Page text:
The combination of wind and snow, which is likely to be dry and powdery in nature north and west of New York City, in northern New Jersey, the Hudson Valley and western Connecticut will create true blizzard conditions and whiteouts.
Farther inland across areas from central, northern and eastern Pennsylvania to northern New Jersey, southeastern New York state and southern and central New England, a storm of debilitating proportions and a general 12-18 inches of snow is predicted. The heaviest snow will bury areas from central, northern and eastern Pennsylvania, including along Interstate 80 to the Catskills and across part of the lower Hudson Valley and southern tier of New York state, with a total of 18-36 inches of snow forecast and an AccuWeather Local StormMax™ of 48 inches.
Through Thursday morning, the strongest winds will occur from the upper mid-Atlantic coast through southeastern New England with gusts frequenting 40-50 mph from the storm. An AccuWeather Local StormMax™ of 70 mph is forecast for southeastern Massachusetts, but wind gusts ranging from 30-40 mph will cause extensive blowing and drifting snow from eastern Pennsylvania to parts of central Massachusetts, southeastern New Hampshire and the southern tip of Maine.
AccuWeather meteorologists and government officials are urging people not to travel during the storm due to the risk of becoming stuck and hindering snow removal crews.
"Motorists that become stranded and ride out the storm in their vehicles will be at risk for carbon monoxide poisoning should their exhaust system become covered in snow," according to AccuWeather Meteorologist Jake Sojda.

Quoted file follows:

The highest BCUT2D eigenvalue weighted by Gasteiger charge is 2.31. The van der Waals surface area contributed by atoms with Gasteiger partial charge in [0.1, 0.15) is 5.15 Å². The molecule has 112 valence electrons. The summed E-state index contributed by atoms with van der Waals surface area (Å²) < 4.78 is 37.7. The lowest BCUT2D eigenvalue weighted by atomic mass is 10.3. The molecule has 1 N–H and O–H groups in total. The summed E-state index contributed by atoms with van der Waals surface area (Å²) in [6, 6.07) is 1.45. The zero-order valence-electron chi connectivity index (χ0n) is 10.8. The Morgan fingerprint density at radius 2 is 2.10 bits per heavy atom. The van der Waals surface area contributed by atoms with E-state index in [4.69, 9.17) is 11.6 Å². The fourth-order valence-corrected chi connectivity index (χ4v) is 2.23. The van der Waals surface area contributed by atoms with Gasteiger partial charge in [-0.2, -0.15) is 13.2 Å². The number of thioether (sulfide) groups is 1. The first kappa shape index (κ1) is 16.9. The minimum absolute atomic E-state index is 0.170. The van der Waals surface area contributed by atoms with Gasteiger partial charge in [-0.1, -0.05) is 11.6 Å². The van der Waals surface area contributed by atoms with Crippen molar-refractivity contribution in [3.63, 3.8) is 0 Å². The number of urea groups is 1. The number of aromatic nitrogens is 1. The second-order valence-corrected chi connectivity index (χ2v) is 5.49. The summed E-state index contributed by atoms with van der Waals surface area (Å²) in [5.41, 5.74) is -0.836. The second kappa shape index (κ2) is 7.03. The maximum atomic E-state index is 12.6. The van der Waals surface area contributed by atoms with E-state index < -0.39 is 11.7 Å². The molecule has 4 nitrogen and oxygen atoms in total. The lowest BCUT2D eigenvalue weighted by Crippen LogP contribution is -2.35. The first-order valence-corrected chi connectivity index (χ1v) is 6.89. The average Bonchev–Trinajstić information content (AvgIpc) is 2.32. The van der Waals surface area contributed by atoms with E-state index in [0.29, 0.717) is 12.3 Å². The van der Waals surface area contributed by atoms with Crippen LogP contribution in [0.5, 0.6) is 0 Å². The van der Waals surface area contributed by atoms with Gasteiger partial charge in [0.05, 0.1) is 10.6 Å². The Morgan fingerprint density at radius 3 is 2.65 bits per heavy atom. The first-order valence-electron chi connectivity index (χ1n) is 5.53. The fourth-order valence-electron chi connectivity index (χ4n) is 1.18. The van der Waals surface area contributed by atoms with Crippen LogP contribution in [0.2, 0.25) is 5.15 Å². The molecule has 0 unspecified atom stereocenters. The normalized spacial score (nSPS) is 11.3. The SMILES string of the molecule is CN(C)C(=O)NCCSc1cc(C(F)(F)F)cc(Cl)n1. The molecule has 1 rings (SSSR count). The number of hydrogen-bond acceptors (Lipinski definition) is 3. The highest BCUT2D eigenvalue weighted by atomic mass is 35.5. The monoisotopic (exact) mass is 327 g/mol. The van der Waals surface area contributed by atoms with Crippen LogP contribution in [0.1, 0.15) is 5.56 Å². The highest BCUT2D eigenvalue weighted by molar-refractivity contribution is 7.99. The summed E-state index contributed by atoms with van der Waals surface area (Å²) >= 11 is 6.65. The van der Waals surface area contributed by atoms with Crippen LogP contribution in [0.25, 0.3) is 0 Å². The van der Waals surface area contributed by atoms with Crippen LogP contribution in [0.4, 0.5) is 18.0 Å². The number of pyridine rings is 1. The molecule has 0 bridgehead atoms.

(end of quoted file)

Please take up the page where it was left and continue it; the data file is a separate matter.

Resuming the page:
Shipping delays, school closings and power outages are anticipated from this blockbuster storm. Even where some students and people are working from home during the storm, power outages could throw a big wrench into that plan, especially near the coast where the snow will be wet and clinging in nature and strong winds are expected to accompany the storm.
Along the coast, a different hazard is expected along with the whipping winds. There is the likelihood of tidal flooding, but the fast movement of the storm also limit coastal flooding problems and keep impacts minor.
The wintry precipitation is forecast to end Thursday morning and midday in the mid-Atlantic and central Appalachians and finally taper off during Thursday afternoon and evening in New England.
Folks who have been dreaming of a white Christmas could end up getting their wish this holiday season, even though the storm is arriving just about a week before the holiday as the weather is likely to remain chilly enough long enough to allow the heaviest snow that falls to remain on the ground into Christmas Day.
In the days following the storm, a small amount of melting during the daylight hours will lead to runoff that is likely to freeze into sheets of ice during the evening hours. Motorists and pedestrians are urged to drive and tread with caution due to the potential for black ice. Road crews and home and business owners will need to regularly apply ice-melting compounds to make surfaces safe.
AccuWeather meteorologists have been tracking the potential for a disruptive snowstorm across the eastern U.S. since late last week.
AccuWeather’s Winter Weather Center has snowfall totals for the most impacted cities. Keep checking back on AccuWeather.com and stay tuned to the AccuWeather Network on DirecTV, Frontier and Verizon Fios.